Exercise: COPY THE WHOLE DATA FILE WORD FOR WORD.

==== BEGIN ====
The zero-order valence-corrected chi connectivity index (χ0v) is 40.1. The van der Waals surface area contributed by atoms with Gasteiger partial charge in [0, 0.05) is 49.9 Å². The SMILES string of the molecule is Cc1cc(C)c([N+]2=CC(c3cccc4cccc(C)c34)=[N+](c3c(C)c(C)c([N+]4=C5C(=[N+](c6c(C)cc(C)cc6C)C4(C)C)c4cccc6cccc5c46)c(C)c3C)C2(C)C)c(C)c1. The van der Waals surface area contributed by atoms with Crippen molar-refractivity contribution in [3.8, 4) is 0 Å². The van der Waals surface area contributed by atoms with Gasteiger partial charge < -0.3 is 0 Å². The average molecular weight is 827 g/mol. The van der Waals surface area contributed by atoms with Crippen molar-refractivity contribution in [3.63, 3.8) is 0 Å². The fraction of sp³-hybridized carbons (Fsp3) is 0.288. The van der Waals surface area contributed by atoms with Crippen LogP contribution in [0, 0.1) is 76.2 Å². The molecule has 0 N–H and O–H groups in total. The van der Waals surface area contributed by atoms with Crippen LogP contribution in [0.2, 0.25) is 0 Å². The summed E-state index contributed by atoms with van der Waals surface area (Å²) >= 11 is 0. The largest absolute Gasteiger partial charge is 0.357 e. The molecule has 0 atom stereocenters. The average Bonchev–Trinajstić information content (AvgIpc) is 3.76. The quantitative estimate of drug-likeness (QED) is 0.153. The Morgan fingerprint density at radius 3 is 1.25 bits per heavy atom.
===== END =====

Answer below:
The zero-order valence-corrected chi connectivity index (χ0v) is 40.1. The van der Waals surface area contributed by atoms with Gasteiger partial charge in [0, 0.05) is 49.9 Å². The SMILES string of the molecule is Cc1cc(C)c([N+]2=CC(c3cccc4cccc(C)c34)=[N+](c3c(C)c(C)c([N+]4=C5C(=[N+](c6c(C)cc(C)cc6C)C4(C)C)c4cccc6cccc5c46)c(C)c3C)C2(C)C)c(C)c1. The van der Waals surface area contributed by atoms with Crippen molar-refractivity contribution in [3.8, 4) is 0 Å². The van der Waals surface area contributed by atoms with Gasteiger partial charge < -0.3 is 0 Å². The average molecular weight is 827 g/mol. The van der Waals surface area contributed by atoms with Crippen molar-refractivity contribution in [3.63, 3.8) is 0 Å². The fraction of sp³-hybridized carbons (Fsp3) is 0.288. The van der Waals surface area contributed by atoms with Crippen LogP contribution in [0, 0.1) is 76.2 Å². The molecule has 0 N–H and O–H groups in total. The van der Waals surface area contributed by atoms with Crippen LogP contribution in [0.2, 0.25) is 0 Å². The summed E-state index contributed by atoms with van der Waals surface area (Å²) >= 11 is 0. The largest absolute Gasteiger partial charge is 0.357 e. The molecule has 0 atom stereocenters. The average Bonchev–Trinajstić information content (AvgIpc) is 3.76. The quantitative estimate of drug-likeness (QED) is 0.153. The Morgan fingerprint density at radius 3 is 1.25 bits per heavy atom.